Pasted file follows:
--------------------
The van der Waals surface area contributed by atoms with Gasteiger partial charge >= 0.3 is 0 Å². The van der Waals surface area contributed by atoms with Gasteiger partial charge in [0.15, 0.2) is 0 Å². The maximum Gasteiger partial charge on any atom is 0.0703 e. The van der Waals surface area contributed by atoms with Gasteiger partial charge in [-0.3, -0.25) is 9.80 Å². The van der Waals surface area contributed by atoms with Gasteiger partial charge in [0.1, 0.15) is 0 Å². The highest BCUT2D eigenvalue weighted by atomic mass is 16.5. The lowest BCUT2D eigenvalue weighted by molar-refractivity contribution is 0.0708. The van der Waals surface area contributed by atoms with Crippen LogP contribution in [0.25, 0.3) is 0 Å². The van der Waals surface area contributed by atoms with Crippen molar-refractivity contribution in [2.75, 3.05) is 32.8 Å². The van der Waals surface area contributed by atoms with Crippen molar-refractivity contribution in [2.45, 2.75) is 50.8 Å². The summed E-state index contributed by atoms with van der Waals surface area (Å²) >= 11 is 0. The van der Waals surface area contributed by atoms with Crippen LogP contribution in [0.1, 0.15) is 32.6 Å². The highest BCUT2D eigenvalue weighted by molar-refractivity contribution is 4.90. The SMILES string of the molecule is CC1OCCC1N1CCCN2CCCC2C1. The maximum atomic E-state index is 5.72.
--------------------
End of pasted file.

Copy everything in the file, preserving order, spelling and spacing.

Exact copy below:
The van der Waals surface area contributed by atoms with Gasteiger partial charge >= 0.3 is 0 Å². The van der Waals surface area contributed by atoms with Gasteiger partial charge in [0.15, 0.2) is 0 Å². The maximum Gasteiger partial charge on any atom is 0.0703 e. The van der Waals surface area contributed by atoms with Gasteiger partial charge in [-0.3, -0.25) is 9.80 Å². The van der Waals surface area contributed by atoms with Gasteiger partial charge in [0.1, 0.15) is 0 Å². The highest BCUT2D eigenvalue weighted by atomic mass is 16.5. The lowest BCUT2D eigenvalue weighted by molar-refractivity contribution is 0.0708. The van der Waals surface area contributed by atoms with Crippen LogP contribution in [0.25, 0.3) is 0 Å². The van der Waals surface area contributed by atoms with Crippen molar-refractivity contribution in [2.75, 3.05) is 32.8 Å². The van der Waals surface area contributed by atoms with Crippen molar-refractivity contribution in [2.45, 2.75) is 50.8 Å². The summed E-state index contributed by atoms with van der Waals surface area (Å²) >= 11 is 0. The van der Waals surface area contributed by atoms with Crippen LogP contribution in [0.1, 0.15) is 32.6 Å². The highest BCUT2D eigenvalue weighted by molar-refractivity contribution is 4.90. The SMILES string of the molecule is CC1OCCC1N1CCCN2CCCC2C1. The maximum atomic E-state index is 5.72.